Sarca River - Points of Interest

Because the Sarca River originates in the Dolomites region of the Italian Alps, there are several noteworthy points of interest as well as many nearby hiking trails with remarkable scenery and historical value.



In 2009, the Dolomites were inscribed on the prestigious Natural World Heritage List, thanks to the extraordinary beauty of the landscape and the outstanding geological importance they play in the history of the Earth. There are 9 Systems of the Dolomites scattered throughout Northern Italy.

Tione di Trento is nearest to the Brenta Dolomites, which make up the westernmost part of the Dolomite region, on the western border of the Province of Trento. This chain is a Dolomite island covering an area of 11,135 hectares bounded to the west by the Giudicarie valleys, to the east by Val di Non and to the north by Val di Sole.

The Brenta Dolomites are divided into two parts by the Bocca di Brenta pass. The northern part includes the Sfulmini chain and the Grostè massif, while the south boats the highest peak in the system Cima Tosa, 3,173m, and the Catena d’Ambiez chain. Among the other high peaks are Cima Brenta (3,150m) and Campanil Basso (2,883m), the latter a famous mountain that is still a magnet for mountaineering enthusiasts. Not just geography separates the Brenta Dolomites from the other Dolomite chains. The distinctive morphology of the majestic, towering Brenta peaks, the result of erosion carving them into jagged spires and lofty pinnacles of different sizes and shapes, stands in contrast to the more slender, fluid lines of the rest.


The exceptional importance of the natural environment, landscape and geology of this Dolomite system is safeguarded by Il Parco Naturale Adamello Brenta, designated a protected area in 1988, covering an area of over 62,000 hectares. The parkland environment contains a wide range of plants typical of the Alpine chain and a rich variety of fauna. Alongside chamois, roe and other species of deer, ibex, foxes, badgers and martens, live rarer species such as eagles, bears, black grouse and capercaillie. The Adamello Brenta park has always been famous for its amazing variety of rocks, so much so that, in 2008, it became a geopark covering not only the whole of the existing natural parkland but also extending further into the land of the parkland municipalities (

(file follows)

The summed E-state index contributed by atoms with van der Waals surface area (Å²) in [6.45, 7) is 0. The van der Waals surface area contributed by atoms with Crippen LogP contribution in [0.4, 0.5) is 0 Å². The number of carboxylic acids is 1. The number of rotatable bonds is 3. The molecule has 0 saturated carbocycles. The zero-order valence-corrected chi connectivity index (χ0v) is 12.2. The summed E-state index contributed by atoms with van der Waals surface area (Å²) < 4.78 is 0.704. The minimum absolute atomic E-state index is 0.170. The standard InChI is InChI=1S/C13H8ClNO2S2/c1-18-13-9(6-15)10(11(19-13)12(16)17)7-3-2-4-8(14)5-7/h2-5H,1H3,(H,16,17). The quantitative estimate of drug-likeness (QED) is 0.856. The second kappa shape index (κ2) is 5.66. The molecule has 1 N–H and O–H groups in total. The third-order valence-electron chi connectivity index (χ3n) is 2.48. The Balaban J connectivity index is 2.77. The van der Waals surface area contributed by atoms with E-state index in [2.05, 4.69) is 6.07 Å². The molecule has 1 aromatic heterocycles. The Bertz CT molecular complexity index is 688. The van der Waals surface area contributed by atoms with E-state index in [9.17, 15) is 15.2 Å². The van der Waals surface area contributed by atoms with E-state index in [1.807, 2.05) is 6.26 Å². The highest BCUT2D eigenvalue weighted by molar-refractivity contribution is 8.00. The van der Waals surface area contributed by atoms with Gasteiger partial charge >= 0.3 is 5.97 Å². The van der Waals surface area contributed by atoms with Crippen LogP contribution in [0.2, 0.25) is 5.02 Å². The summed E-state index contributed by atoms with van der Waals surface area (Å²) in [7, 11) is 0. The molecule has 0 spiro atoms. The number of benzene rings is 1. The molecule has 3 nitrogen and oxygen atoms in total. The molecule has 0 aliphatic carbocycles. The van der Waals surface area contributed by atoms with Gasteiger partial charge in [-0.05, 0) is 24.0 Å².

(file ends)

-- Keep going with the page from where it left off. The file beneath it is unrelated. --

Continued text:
In the valleys belonging to the Adamello Brenta park, a number of exhibition spaces, known as Case, meaning houses, are well worth a visit. La Casa della Fauna, part of the villa De Biasi in Daone, is dedicated to the wildlife living in the protected area. Casa Spormaggiore is dedicated to the bear. The unique features of the local waters and plant-life are on show at La Casa della Flora in Stenico (in the natural parkland Area Natura Rio Bianco). Val di Tovel is home to La Casa del Lago Rosso (house of the red lake) which describes the particular natural phenomenon that, until 1964, turned the waters of Lago di Tovel red. Finally, La Casa C’era una Volta (once upon a time house) in San Lorenzo in Banale houses an ethnographic museum telling the story of the mountainfolk and their traditional architecture

Approximately 90-minutes from Tione di Trento, and a part of the Parco Naturale Adamello Brenta, you will find the largest glacier in Italy, the Adamello glacier.



The past life of the Brenta Dolomites is brought to life in the two imposing castles Castel Thun, in Vigo di Ton, and Castello di Stenico, both restored and open to the public. These two historic buildings are part of a network entitled Monumenti e Collezioni Provinciali, headed by Castello del Buonconsiglio, all of them housing other permanent and temporary exhibitions (